Balch was part of an international team of researchers from Bigelow Laboratory, University of Southampton (UK), the National Oceanography Centre in Southampton, and the Bermuda Institute of Ocean Science that studied the conditions that make the bloom possible and the ecology of the phytoplankton species that compose it. They recently published their results in the journal Biogeosciences.

"The links between ocean chemistry and populations of coccolithophores and diatoms are not straightforward," said lead author Helen Smith, a researcher from the University of Southampton. "To fully understand the interplay between these two important phytoplankton groups and the ocean environment, we had to maintain a holistic approach to data collection and analysis."

The team found that sea surface temperature, nutrient levels, and carbon dioxide concentration were the most important factors in determining where species of coccolithophores and diatoms, another type of microscopic phytoplankton, grow. As expected, dissolved iron was a key factor in controlling the plankton populations.

"All phytoplankton need iron to grow, and it is generally in short supply in the Southern Ocean," said Ben Twining, a senior research scientist and interim president at Bigelow Laboratory. "Coccolithophores – but not necessarily diatoms – were more abundant at locations with elevated iron."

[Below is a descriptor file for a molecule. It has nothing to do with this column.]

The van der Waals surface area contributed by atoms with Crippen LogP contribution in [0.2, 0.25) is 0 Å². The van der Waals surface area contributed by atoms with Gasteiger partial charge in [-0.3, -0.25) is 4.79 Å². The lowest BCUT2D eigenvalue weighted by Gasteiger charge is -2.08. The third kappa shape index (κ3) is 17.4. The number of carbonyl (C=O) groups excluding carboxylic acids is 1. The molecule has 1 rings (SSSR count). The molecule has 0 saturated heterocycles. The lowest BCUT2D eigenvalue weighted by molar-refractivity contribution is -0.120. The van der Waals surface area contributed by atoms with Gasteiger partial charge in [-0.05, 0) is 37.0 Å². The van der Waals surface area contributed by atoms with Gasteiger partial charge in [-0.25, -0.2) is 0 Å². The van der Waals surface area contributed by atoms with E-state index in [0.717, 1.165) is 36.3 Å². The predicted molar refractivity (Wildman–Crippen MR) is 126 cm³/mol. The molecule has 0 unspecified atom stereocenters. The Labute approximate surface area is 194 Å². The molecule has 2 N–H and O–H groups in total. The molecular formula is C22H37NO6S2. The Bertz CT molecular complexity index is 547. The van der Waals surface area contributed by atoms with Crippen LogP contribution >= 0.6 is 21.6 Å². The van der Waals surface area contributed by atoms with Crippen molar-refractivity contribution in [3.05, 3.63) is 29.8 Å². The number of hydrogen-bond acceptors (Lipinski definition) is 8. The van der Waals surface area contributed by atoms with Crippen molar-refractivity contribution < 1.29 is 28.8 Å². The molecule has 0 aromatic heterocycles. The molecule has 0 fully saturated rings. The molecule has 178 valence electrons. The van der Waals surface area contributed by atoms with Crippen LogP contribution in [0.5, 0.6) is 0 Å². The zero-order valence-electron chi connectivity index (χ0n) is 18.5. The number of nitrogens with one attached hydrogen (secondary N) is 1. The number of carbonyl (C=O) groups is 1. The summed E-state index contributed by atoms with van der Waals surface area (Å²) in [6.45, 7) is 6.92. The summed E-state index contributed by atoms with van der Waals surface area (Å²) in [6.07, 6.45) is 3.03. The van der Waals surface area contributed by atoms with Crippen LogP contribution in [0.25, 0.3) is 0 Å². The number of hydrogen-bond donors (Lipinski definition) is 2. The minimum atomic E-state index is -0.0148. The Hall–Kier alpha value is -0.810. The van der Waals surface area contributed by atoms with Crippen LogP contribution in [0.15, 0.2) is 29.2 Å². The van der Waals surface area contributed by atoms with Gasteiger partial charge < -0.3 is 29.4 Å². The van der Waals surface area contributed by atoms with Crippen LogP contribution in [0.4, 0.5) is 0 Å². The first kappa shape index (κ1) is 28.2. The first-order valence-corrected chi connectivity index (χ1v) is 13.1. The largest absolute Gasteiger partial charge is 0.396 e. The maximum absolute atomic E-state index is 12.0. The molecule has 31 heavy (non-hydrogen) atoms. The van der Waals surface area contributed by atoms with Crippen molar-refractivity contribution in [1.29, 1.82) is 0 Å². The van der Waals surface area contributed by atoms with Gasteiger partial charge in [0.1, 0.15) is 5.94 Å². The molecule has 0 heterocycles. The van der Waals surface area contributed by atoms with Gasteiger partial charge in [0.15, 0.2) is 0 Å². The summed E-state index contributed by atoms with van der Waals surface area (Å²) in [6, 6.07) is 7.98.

Indeed, diatoms also need silica to build their glass exoskeletons. Great Calcite Belt water doesn’t have enough silicic acid to support large diatoms, which are typically found in the most productive parts of the world’s oceans. This creates an opportunity for species of tiny phytoplankton to thrive, including coccolithophores and extremely small diatom species. As a result, small phytoplankton dominate the region. 

"No single environmental factor was responsible for the variability in phytoplankton in our study, which highlights the complexity of coccolithophore and diatom success within the summertime Great Calcite Belt," Smith said.

 Furthermore, the researchers found cause to question the role in carbon removal that the Southern Ocean is thought to play in the global carbon cycle, at least in the Great Calcite Belt. When coccolithophores build their chalk plates, they remove carbon from the water, but that process also releases carbon dioxide back into the surface ocean and atmosphere.

Throughout the Southern Ocean, the dense mineral shells of coccolithophores and diatoms ballast sinking particles of organic debris. This process of pulling carbon into the ocean’s depths and away from the atmosphere is called the biological carbon pump. The coccolithophore feature that forms the Great Calcite Belt is so big, however, that it can alter the summertime water chemistry.

 "When we steam through the Great Calcite Belt, we see that there are hot-spots of elevated carbon dioxide, in a place that remains generally a major carbon sink," said Professor Nicholas Bates, a co-author from Bermuda Institute of Ocean Science.

This finding improves the integrity of global carbon cycle models, which can help scientists around the world predict the fate of carbon dioxide in the atmosphere. 

Balch and his team will continue to study the impacts of coccolithophores on the global ocean, undertaking cruises supported by the National Science Foundation in 2019 and 2020 to the Indian Ocean. Cold surface water in the Great Calcite Belt region sinks deep below the warmer, less dense water to the north. Forty years later, that water surfaces again near the equator, bearing nutrients that fuel an estimated 75 percent of microscopic plant growth in the tropics and subtropics.

"We think that the phytoplankton of the Great Calcite Belt fundamentally condition this water before it sinks, shaping what will grow near the equator when the water surfaces decades later," Balch said.